Lav Diaz's "Ang Araw Bago ang Wakas" - Up For Interpretation

“In the year 2050, the Philippines braces for the coming of the fiercest storm ever to hit the country. And as the wind and waters start to rage, poets wander the streets.” So goes the blurb for Lav Diaz’s 17-minute short film.

My mind raced back to Dodo Dayao's "Violator" for wasn't the tale set in the midst of a raging storm? The film opens without hint of the future so without the blurb, it could have happened today. 

A mangy dog scavenges the streets of Evangelista (either in Quiapo or in Pavia, Iloilo). A dentist does prophylaxis on the patient. A waiter tends to the customers of a restaurant. A student slouches on a thick book.Despite the warnings, it's just another day in the lives of the people.

Elsewhere, a man starts reciting the third act of Shakespeare's "Hamlet":  "To be, or not to be, that is the question: Whether 'tis Nobler in the mind to suffer. The Slings and Arrows of outrageous Fortune, Or to take Arms against a Sea of troubles, And by opposing end them: to die, to sleep." In steady succession, the poetry goes on: Ophelia (Hamlet's potential wife) comes into the picture. A girl (Hazel Orencio) marches into the scene, sits on a bench and bewails the difficulty she's having: "Kung anu-anong pinagagawa ng director." You'd hear her say. A commentary maybe about the film making process not being a walk in the park?

There's a steel work nearby, and as the night falls, Shakespeare turns... Ilocano? The same girl then recites Mark Antony's speech (Shakespeare's "Julius Caesar") before the market crowd who's mostly oblivious to her ramblings. It felt like Moses warning her brethren about an impending catastrophe. But in the midst of different dialects (yes, dialects, not "languages", excuse me), the exercise is lost in the most unlikely trumpeteers of doom. 

Then the rains come in torrents. Soon, the streets fill with flood. The girl scampers for home, but a shadowy figure follows her. Is the devil trailing her? 

Lav Diaz's short film is a series of seemingly unrelated narrative strings with a "lot" of missing strains thus it's hard to make sense of them. The images are prepossessing. There's the skewed horizon we've grown accustomed to from Diaz's "Mula sa Kung Ano ang Noon" (2014) and the proclivity to offer no explanation. The concluding scenes particularly baffles: From the very wet exteriors, the camera takes us inside a very dry room - well-lighted, and more importantly unimpaired by the cataclysm outside. Then it zooms in on a moth! Voice over: "He arrives silently bringing with him color; and life."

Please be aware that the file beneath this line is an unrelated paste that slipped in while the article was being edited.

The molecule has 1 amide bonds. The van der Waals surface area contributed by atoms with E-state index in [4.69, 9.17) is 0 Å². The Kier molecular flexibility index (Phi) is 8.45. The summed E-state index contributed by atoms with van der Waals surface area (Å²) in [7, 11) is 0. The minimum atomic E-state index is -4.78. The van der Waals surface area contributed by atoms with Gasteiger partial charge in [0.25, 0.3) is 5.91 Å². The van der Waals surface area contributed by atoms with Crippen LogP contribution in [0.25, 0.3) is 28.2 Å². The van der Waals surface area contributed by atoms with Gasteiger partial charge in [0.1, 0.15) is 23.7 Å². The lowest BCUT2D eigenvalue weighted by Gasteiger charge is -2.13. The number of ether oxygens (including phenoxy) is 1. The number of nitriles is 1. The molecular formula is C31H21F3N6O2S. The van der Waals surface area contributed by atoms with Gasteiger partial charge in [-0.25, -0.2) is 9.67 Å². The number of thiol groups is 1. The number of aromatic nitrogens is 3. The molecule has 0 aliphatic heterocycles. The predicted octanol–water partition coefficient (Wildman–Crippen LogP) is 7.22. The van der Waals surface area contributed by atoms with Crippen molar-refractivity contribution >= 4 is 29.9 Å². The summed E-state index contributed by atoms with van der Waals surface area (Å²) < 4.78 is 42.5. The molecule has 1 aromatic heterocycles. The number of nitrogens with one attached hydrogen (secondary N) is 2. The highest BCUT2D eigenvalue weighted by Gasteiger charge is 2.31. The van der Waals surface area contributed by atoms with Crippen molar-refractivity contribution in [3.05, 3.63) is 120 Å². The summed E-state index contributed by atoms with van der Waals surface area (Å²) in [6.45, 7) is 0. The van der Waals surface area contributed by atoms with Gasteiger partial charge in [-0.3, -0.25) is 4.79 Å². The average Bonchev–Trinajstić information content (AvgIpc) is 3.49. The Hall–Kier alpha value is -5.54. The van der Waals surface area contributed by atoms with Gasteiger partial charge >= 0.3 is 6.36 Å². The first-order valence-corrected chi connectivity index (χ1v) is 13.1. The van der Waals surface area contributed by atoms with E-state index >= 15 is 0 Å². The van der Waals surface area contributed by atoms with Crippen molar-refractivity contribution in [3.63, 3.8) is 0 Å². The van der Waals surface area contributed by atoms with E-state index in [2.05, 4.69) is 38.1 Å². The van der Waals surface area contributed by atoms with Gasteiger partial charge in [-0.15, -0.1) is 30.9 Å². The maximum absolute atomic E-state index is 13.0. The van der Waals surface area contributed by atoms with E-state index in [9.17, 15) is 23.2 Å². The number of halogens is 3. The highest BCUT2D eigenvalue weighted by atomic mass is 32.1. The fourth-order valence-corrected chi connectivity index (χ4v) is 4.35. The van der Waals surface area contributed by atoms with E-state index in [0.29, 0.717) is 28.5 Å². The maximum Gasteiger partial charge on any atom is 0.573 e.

Though not particularly a satisfying experience, "Ang Araw Bago ang Wakas" (The Day Before the End) is a thought-provoking tale employing incongruent images. It could be a discourse about heeding warnings or the role of destruction to bring forth new life - or both. Wouldn't you be interested in Lav's thoughts on this film (because questions beg to be asked)?

The blurb isn't very appropriate though. The "poets" start to wander the streets before "the wind and waters start to rage". It won the principal prize at the 62nd International Short Film Festival in Oberhausen, Germany last May this year.

Lav Diaz is finally appreciated in his homeland; something that we've wished for him even before he became prominent abroad. His films have found an audience among Filipinos. Who would have thought that "Hele sa Hiwagang Hapis" would get SRO screenings when it opened here? For someone who doesn't believe in lengthy expositions, I love his films. Diaz is a genre all his own. I've seen most of his films. I even like him as an actor, last seen in "Singing in Graveyards". Let's just hope he gets his horizons straight next time. Tee hee. 

#angarawbagoangwakas   #lavdiaz   #shortfilm   #hazelorencio

Tuesday, December 20, 2016

Jigz Recto's "Binatilyo" - A Caterwauling Fete (An Unpublished Post from 2012)

Vintage Blush? Well, this is an article we weren't able to publish for some reason, but this had an original post date of November 8, 2012 - 4 long years ago. It had Jao Mapa too. It was one of those pink films that flourished that time. I am sure some of the followers of this blog have missed the spunk and irreverence we've dedicated towards the exploitation and vapid film-making that proliferated back then. I didn't really care about the associated metrics, but when each post was being read by between 8,000 and 18,000 people, you realize that you must have done something right. After all, this is a text-heavy blogsite so I know that my readers aren't illiterates. They also have impeccable taste. Tee hee. So here goes.